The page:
Posted by: Carolyn ODonnell | July 6, 2013

Indonesia: Sleeping and not scratching on Bali

Nakal sekali monkeys on the streets of Buduk

Nakal sekali monkeys on the streets of Buduk

Maybe the nomadic life is catching up with me and not in a good way, as I feel eternally sleep deprived. Part of it is due to constantly waking up to scratch. After years of co-existing relatively happily with tropical heat, as long as  a fan was part of the deal, I am now scaley, itchy and cranky. Plus I don’t feel good for other reasons, not helped by permanent, foggy fatigue.

I felt very bad for quite a while, but hopefully that is now behind me. Although I think I tore a muscle in my shoulder lifting my bag.

Bali: Hotel gardens are fabulous

Bali: Hotel gardens are fabulous

Anyway, a friend with a school on the outskirts of Denpasar, capital of Bali, needed help so I flew over there, where it was miraculously cooler and the itching and scratching began to diminish. Of course now I had headaches most of the time because the kids were so loud, but at least I was awake enough to hear them.

Every time I went into this school someone was ill. With no teaching experience to speak of I found myself solely in charge of 12 children, spanning bewildered six-year-old, through to very bright six-year-old and onto very bright seven-year-old. A vast range of abilities in a small class. Trying to keep all of them engaged at once was rather challenging. The ceiling fan wasn’t working and we were all too hot, but somehow I managed to teach them something every now and then. And improve their English, which was the main reason I was there. I never had any desire to be a teacher, and while I liked the kids when they weren’t shouting, I still have no desire to be a teacher.

In between, I did some writing and wandered the streets of Buduk, an obscure village where tourists do not venture. I was staying at the home of the friend – who was in Crete – who owned the school. Three years previously I had stayed there, when she was commencing renovations; at least putting in a Western-style bathroom and enclosing the top floor to make a large living area. The project is still not finished.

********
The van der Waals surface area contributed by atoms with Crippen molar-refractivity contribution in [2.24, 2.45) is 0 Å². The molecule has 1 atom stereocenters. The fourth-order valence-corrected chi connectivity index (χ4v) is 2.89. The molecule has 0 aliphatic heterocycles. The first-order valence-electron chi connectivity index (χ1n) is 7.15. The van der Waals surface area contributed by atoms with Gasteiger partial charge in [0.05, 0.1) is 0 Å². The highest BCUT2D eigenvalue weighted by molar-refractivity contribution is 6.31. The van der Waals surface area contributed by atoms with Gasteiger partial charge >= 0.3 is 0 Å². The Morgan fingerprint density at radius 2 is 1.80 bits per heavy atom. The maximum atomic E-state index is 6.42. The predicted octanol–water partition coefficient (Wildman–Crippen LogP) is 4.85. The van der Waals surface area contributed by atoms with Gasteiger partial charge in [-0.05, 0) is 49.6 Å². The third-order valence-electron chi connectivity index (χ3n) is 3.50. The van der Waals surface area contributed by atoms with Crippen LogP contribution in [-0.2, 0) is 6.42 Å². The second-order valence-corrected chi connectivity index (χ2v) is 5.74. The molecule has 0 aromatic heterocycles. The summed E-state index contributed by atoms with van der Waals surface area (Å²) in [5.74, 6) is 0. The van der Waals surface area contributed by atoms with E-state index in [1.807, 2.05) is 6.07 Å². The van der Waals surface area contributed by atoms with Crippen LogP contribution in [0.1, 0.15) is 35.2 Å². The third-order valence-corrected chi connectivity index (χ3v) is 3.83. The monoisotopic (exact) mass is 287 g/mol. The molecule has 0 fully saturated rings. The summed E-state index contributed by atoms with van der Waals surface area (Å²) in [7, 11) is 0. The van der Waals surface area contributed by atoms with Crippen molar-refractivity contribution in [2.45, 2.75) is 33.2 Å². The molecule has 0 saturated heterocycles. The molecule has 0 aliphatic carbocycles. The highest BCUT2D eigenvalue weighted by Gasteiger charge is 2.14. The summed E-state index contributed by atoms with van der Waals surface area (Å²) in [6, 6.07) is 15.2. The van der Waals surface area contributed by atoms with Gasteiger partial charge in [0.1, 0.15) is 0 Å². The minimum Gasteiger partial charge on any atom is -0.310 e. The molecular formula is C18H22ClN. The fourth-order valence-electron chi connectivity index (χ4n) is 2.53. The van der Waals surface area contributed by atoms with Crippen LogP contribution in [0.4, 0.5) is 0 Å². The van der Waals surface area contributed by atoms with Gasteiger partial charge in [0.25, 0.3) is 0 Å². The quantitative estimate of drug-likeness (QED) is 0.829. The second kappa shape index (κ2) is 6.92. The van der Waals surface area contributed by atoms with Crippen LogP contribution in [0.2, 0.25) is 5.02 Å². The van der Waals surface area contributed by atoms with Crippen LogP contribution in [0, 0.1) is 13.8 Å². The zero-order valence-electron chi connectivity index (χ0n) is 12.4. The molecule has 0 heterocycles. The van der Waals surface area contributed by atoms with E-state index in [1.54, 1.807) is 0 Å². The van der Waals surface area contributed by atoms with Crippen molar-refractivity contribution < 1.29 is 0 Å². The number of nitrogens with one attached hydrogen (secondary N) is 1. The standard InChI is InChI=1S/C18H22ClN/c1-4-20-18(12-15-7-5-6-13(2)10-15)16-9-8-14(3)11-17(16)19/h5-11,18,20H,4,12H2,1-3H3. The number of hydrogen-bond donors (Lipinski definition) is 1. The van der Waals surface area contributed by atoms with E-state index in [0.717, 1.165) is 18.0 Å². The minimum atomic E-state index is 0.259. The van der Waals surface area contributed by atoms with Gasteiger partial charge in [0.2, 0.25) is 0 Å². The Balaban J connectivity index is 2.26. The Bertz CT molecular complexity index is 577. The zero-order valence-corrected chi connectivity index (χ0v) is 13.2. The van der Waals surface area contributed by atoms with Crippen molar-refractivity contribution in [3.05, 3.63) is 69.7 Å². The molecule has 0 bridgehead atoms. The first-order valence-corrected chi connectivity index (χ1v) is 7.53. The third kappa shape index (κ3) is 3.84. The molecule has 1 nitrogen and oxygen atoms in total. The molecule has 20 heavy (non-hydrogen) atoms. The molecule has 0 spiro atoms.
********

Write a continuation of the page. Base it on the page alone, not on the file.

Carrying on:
There was supposed to be hot water in the newly finished shower and every day Agus the handyman came over to tinker with things, uncross them, cross them, I never really understood what he was talking about. Deaf for most of his life, I don’t think his Indonesian was in great shape, let alone his English.

All I knew was that steaming hot water could randomly materialize for up to five minutes, then vanish. Usually this happened when I was trying to clean a mug in the kitchen, or wash my hands at the basin, so I would burn myself, curse a little and then of course be chilled thoroughly trying to shampoo my hair in completely cold water.

The next day Agus would come over, fiddle a bit more, get all excited that everything was all fixed, tell me things I didn’t understand and later on I’d have another scalded hand trying to rinse a carrot. The kitchen only had one tap and I was never sure what was going to come out of it.

None of that stopped me sleeping at least. And I got some work done. Tried to figure out why my shoulder hurt so much. Then it was off to Ubud.

However I also managed to learn something useful: nakal sakali means very naughty in Balinese.

Stylish statues: Everyone wears flowers in Bali

Stylish statues: Everyone wears flowers in Bali

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